Wind Speed/Gusts, Direction: 6 knots, 270°
Visibility (RVR):
Altimeter Setting: 30.22 inches Hg
Visibility (RVV):
Precipitation and Obscuration: Light - Snow
Departure Point: McCook, NE (MCK)
Type of Flight Plan Filed: IFR
Destination: Spearfish, SD (SPF)
Type of Clearance: IFR
Departure Time: 1015 CST
Type of Airspace: Class E 

Airport Information

Airport: BLACK HILLS-CLYDE ICE FIELD (SPF)
Runway Surface Type: Asphalt
Airport Elevation: 3933 ft
Runway Surface Condition: Snow
Runway Used: 13
IFR Approach: RNAV
Runway Length/Width: 6401 ft / 75 ft
VFR Approach/Landing: Full Stop 

Wreckage and Impact Information

Crew Injuries: 1 None
Aircraft Damage: Substantial
Passenger Injuries: N/A
Aircraft Fire: None
Ground Injuries: N/A
Aircraft Explosion: None
Total Injuries: 1 None
Latitude, Longitude:  44.484722, -103.788056 (est)

Nanchang CJ-6A, N192NG, registered to G&C CJ6 LLC and operated by the pilot: Fatal accident occurred April 27, 2017 in Keene, Kern County, California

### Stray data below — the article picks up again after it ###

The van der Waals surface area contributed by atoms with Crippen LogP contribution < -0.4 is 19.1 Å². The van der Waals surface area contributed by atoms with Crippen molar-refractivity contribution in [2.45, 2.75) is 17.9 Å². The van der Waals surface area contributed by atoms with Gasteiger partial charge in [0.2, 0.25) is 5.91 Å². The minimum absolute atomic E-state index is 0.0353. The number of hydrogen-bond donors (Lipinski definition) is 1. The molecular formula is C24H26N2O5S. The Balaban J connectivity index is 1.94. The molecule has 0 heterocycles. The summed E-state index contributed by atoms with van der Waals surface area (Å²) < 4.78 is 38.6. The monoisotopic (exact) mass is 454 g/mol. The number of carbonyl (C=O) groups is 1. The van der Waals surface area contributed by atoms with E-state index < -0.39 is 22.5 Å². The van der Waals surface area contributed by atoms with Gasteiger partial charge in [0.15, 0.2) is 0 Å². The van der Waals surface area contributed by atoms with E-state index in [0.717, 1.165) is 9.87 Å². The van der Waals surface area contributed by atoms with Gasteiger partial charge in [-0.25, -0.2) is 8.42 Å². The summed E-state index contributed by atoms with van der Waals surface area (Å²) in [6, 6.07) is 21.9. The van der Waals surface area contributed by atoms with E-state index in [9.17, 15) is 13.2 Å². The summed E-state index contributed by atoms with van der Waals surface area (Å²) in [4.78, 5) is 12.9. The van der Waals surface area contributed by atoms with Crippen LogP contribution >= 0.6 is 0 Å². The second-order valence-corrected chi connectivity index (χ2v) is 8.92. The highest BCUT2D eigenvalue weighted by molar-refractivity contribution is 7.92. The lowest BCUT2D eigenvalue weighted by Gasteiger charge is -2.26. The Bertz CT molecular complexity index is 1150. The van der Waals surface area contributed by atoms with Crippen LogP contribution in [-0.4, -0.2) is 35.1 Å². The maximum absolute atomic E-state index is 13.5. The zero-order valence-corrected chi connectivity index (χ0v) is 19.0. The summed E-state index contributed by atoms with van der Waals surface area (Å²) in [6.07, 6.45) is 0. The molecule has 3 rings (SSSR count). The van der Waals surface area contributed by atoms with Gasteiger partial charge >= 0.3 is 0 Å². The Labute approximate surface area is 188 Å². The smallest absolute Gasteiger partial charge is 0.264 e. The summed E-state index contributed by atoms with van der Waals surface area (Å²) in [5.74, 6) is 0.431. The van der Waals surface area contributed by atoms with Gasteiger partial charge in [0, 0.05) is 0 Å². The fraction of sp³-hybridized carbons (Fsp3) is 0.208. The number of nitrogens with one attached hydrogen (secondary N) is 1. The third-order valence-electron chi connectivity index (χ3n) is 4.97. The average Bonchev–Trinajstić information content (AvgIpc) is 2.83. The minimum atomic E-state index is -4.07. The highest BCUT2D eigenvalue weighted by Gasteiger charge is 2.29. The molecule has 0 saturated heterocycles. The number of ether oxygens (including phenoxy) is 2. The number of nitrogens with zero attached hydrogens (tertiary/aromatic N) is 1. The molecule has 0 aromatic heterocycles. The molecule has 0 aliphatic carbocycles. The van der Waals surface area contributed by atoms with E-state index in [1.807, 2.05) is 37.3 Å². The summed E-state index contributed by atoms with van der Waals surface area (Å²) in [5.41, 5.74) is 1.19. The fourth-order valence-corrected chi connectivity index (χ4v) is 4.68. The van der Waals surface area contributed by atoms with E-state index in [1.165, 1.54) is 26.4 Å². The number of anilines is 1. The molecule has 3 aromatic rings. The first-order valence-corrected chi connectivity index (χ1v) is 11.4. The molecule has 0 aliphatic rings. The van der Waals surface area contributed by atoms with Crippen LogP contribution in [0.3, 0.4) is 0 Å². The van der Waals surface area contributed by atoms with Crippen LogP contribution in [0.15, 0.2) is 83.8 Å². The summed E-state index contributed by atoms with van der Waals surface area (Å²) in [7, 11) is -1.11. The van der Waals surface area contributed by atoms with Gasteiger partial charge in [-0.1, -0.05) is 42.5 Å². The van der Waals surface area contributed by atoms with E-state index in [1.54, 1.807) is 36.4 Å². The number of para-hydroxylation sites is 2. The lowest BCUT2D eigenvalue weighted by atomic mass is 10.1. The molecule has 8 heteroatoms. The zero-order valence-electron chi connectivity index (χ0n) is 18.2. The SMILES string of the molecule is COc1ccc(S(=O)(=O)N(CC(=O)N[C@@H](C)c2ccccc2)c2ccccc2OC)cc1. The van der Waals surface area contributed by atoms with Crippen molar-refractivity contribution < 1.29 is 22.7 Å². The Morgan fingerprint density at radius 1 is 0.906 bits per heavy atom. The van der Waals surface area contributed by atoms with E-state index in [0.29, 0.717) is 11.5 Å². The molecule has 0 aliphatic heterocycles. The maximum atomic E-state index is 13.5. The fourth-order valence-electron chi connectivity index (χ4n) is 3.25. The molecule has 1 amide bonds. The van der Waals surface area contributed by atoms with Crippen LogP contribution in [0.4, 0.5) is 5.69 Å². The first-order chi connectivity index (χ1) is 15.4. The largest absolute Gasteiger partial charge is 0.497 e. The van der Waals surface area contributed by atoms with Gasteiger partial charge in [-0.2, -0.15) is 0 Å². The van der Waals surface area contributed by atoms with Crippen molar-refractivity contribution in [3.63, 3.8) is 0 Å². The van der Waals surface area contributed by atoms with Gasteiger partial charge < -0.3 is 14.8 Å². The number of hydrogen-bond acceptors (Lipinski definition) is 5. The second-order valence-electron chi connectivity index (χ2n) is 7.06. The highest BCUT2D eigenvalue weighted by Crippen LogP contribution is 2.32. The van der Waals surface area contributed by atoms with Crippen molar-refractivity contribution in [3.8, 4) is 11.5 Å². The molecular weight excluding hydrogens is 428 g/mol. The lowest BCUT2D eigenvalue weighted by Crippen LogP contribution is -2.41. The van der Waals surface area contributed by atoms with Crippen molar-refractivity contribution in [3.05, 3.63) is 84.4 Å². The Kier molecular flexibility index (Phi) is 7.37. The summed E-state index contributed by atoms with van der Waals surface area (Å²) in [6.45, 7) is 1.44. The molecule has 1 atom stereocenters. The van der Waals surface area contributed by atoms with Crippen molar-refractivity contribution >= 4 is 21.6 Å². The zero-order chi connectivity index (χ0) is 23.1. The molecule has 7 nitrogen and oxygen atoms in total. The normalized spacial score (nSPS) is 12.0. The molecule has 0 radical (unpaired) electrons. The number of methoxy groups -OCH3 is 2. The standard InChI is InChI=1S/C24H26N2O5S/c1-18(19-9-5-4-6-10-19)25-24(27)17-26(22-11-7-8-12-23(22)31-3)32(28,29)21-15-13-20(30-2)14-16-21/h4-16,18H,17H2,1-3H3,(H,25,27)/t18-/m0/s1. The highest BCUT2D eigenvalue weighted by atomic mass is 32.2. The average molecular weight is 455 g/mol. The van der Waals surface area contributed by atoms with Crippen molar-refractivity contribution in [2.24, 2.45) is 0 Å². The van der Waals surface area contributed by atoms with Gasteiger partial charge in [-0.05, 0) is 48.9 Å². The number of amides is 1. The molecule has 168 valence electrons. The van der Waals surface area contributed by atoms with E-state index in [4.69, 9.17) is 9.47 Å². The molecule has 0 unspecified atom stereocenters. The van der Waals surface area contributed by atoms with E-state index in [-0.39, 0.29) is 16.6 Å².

Gutierrez, Gilbert
 
Gilbert Gutierrez was a successful registered professional engineer and philanthropist who passed away at age 75 on April 27, 2017. He joined the army in 1963 and was later honorably discharged. From the military he attended Arizona State University and received both a BSE and MSE in chemical engineering. After getting married and having two sons, he founded and operated a successful engineering business in 1980. During his professional career he served on several boards including but not limited to the EPA, Selective Service, and the Professional Engineering Review Board of the State of Arizona. He has been involved in Rotary for over 20 years and started flying, his dream in 2001. He passed away following his dream. He loved his family and did everything he could to help and be there for them. That love and assistance extended beyond his family through his charity work, friendships, and stopping for the random person on the street that needed a helping hand.

The National Transportation Safety Board traveled to the scene of this accident.

Additional Participating Entity:

Federal Aviation Administration / Flight Standards District Office; Fresno, California

Aviation Accident Factual Report - National Transportation Safety Board: https://app.ntsb.gov/pdf


Investigation Docket - National Transportation Safety Board: https://dms.ntsb.gov/pubdms


http://registry.faa.gov/N192NG




Location: Keene, CA
Accident Number: WPR17FA091
Date & Time: 04/27/2017, 1350 PDT
Registration: N192NG
Aircraft: NANCHANG CJ6A
Aircraft Damage: Destroyed
Defining Event: Loss of control in flight
Injuries: 1 Fatal
Flight Conducted Under: Part 91: General Aviation - Personal